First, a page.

Myth #1: All black men are loud.
I can’t tell you the number of times people claim I’ve tried to scare them by appearing out of nowhere. Truth is I’m light of foot, and I don’t even realize I make no sound when I approach most times. And I guess it is somewhat ironic considering I’m 6 foot 4 1/2 inches, I weigh over 200 pounds, and I’m a black man. Maybe I’m the quietest black man in America.
Myth #2: All black men have rhythm.
Watch the film, and you’ll see that this just cannot be true. What film? Well, pretty much any home movie featuring the dance stylistics of yours truly. I’ve studied the dance moves of the greatest: Astaire, Mr. Bojangles, Michael Jackson, and even Psy (of Gangnam Style fame), but somehow it all looks the same when I try to do it, like a seal flopping around attempting to catch some fish for the long winter ahead.
Myth #3: All black men have a code.
The special handshake, the odd phrasing, and the instant familiarity even when you’ve never met another black man before, that’s what I’m faced with day in and day out (at least on the days when I see other black men — it’s not every day). Luckily the handshake has gone out of fashion lately, replaced with a head nod (up, not down), so I can do that, but I’ll never understand the odd phrasing (damn straight, boo), and yeah, I just met you, so how can we be familiar? Because somewhere in both of our histories we come from slaves? Or from Africa? Um.
Myth #4: All black men are good at sports.
This has been perpetuated more and more lately since we’ve been “allowed” to integrate into the major sports like basketball, football, baseball, and yes, even hockey. Black guys are even playing soccer, but that doesn’t mean we’re all sports gods. Quite the contrary. For every one black guy who can throw a touchdown pass are about a thousand of us who are lucky we don’t drop our coffee cups on the way back to the living room.
Myth #5: All black men have nicknames.
Jimbo. Sleepy Shawn. Wild Bill. Boom Boom. Lil’ Boom Boom. Too often black men’s mamas name them one thing but call them another. Then they pick up another moniker on the playground or the basketball court, and it sticks. So for all the people who know this one guy by “Bucket Head,” there’s a whole bunch of others who call him “Moody Tre.” But for every black man who has a nickname there are maybe 10 others who just have weird names that are actually on their birth certificates.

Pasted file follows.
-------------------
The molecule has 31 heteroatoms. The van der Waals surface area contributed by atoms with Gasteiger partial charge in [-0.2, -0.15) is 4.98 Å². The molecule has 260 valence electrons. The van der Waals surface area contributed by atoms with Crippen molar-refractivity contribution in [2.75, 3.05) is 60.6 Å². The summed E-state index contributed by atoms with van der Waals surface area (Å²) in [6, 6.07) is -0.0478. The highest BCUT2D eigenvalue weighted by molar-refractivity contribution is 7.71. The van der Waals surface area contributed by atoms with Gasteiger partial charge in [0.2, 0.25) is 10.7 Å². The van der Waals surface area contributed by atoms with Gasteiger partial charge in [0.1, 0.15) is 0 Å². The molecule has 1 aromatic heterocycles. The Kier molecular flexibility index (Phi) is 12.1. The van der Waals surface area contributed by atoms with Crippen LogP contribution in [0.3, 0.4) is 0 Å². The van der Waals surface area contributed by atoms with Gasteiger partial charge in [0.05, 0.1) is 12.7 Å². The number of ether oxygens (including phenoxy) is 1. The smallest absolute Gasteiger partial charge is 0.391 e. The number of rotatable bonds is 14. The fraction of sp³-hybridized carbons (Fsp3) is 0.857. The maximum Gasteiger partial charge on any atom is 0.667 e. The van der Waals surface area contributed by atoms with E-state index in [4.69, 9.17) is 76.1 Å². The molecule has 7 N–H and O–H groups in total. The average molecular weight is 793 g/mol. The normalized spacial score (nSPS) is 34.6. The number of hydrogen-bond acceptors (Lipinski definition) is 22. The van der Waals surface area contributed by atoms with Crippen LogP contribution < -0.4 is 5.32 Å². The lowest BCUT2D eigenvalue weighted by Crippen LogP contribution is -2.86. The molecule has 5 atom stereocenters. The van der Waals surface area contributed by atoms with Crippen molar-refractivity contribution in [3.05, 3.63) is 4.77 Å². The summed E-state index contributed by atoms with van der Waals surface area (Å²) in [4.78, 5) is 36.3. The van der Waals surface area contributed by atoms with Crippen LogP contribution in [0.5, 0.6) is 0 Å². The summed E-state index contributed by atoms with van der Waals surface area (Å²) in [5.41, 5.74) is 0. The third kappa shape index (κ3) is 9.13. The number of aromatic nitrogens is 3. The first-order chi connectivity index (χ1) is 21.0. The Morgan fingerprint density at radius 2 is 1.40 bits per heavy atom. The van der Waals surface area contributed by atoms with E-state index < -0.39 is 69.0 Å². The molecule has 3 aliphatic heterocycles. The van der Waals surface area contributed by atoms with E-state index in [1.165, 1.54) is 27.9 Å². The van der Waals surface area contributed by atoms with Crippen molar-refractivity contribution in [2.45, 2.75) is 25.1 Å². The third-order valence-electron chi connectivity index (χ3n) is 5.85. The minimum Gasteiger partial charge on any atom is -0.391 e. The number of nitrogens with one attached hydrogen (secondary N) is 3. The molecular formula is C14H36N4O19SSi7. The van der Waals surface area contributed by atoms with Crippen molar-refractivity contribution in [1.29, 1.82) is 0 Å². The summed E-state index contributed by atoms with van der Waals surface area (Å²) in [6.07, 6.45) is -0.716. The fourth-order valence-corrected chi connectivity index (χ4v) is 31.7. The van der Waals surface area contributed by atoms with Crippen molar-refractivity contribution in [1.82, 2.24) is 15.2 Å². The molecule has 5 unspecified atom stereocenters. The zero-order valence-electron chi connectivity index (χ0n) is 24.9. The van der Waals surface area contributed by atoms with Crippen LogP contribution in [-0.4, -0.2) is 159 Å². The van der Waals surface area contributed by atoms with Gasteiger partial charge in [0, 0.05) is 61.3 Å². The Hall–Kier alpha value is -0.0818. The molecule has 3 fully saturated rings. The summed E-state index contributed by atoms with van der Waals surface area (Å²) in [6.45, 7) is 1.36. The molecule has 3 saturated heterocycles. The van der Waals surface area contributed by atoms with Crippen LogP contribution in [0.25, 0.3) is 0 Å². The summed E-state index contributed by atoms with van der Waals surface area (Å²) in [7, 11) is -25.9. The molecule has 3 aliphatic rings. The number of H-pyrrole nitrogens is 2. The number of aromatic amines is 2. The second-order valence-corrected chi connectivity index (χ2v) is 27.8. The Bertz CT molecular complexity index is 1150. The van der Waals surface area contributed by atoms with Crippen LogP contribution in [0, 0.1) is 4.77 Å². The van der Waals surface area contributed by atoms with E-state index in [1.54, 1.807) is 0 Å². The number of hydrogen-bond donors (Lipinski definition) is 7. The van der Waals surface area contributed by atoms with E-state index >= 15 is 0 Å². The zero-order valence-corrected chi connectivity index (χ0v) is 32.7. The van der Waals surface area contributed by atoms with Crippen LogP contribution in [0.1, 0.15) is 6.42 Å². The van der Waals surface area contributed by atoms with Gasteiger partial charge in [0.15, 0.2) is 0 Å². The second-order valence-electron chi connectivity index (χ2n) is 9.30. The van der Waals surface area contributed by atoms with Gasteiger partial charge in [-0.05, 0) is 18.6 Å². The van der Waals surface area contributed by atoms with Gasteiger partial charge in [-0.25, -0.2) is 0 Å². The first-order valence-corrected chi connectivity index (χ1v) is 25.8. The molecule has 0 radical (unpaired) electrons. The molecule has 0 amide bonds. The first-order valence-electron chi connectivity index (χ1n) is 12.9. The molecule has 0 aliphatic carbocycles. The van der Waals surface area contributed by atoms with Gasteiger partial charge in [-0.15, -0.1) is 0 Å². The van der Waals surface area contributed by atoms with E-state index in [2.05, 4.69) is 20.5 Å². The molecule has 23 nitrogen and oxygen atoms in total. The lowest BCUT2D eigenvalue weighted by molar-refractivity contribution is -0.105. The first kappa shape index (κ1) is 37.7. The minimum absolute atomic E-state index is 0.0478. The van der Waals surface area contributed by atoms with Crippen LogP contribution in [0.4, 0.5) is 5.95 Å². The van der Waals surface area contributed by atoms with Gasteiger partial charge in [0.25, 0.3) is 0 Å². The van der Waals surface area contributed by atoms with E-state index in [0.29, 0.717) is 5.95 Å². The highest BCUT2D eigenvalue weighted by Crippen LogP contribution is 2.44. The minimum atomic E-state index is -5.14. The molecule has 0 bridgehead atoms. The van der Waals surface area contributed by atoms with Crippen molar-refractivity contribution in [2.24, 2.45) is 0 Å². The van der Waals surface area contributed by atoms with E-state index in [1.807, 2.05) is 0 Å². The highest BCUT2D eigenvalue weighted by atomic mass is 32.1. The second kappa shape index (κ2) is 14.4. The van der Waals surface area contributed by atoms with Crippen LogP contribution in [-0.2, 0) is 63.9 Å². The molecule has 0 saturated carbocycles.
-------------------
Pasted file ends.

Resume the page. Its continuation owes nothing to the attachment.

Myth #6: All black men are deadbeats.
I’ll admit that a ton of black guys aren’t holding up their end of the bargain when they get a woman pregnant. It’s your kid, then you need to be involved, no matter how you feel about your baby mama. But that’s not just a black man thing. That’s a deadbeat man thing, and it needs to stop. Too many times I see kids who aren’t black who are raised without their fathers, and it’s just sad because it’s so avoidable. Just step up men. Maybe black guys are more known for it because black women badmouth them into next year.
Myth #7: All black men objectify women.
I blame Sir Mix-a-Lot for most of this, at least since the ’90s. Baby got back indeed. The truth is that black men are just like other men in this respect. Not all of us like “juicy doubles,” not all of us are into the hourglass look, and not all of us are shallow wanks. Black men who were raised right and who took that to heart are just as appreciative and respectful to a good woman as anyone else who has values. Just because the media likes to portray us as sexists who use women doesn’t mean it’s true.
Myth #8: All black men like rap.
Okay okay. So I do like some rap, but I also like classical music, ragtime, reggae, ska, rock, r&b, metal, and bits and pieces of most musical genres out there. There’s nothing I hate worse than people who take one look at me and think that all I listen to is rap music. The other day I blasted some Alanis Morissette and people were shocked. Yeah, stop judging before you get to know me. Alanis is da bomb. Maybe I should play my music without headphones more often.
And maybe I should get some louder shoes.
3 thoughts on “The Quietest Black Man in America”
Hi Sam, humans are the strangest species – we just can’t seem to stop categorising each other and in most cases in the most sweeping terms. In my rather dusty knowledge of genetics at least there is more variation within a group of people who may appear similar than there is between groups which may appear vastly dissimilar.
Chas, I completely agree, and yet society can’t seem to get out of its own way when it comes to race and sweeping generalizations. We are all uniquely individual people who should never be penned up, in any way.
Hi Sam – somehow – no matter how hard you try – you find yourself categorising people. A new colleague recently joined our team and set up her workplace in an array of bright pink items. Initially I sort of parked her in a particular monotype on the basis of that. But of course once again that’s just the outer shell and doesn’t really say much about the person beneath.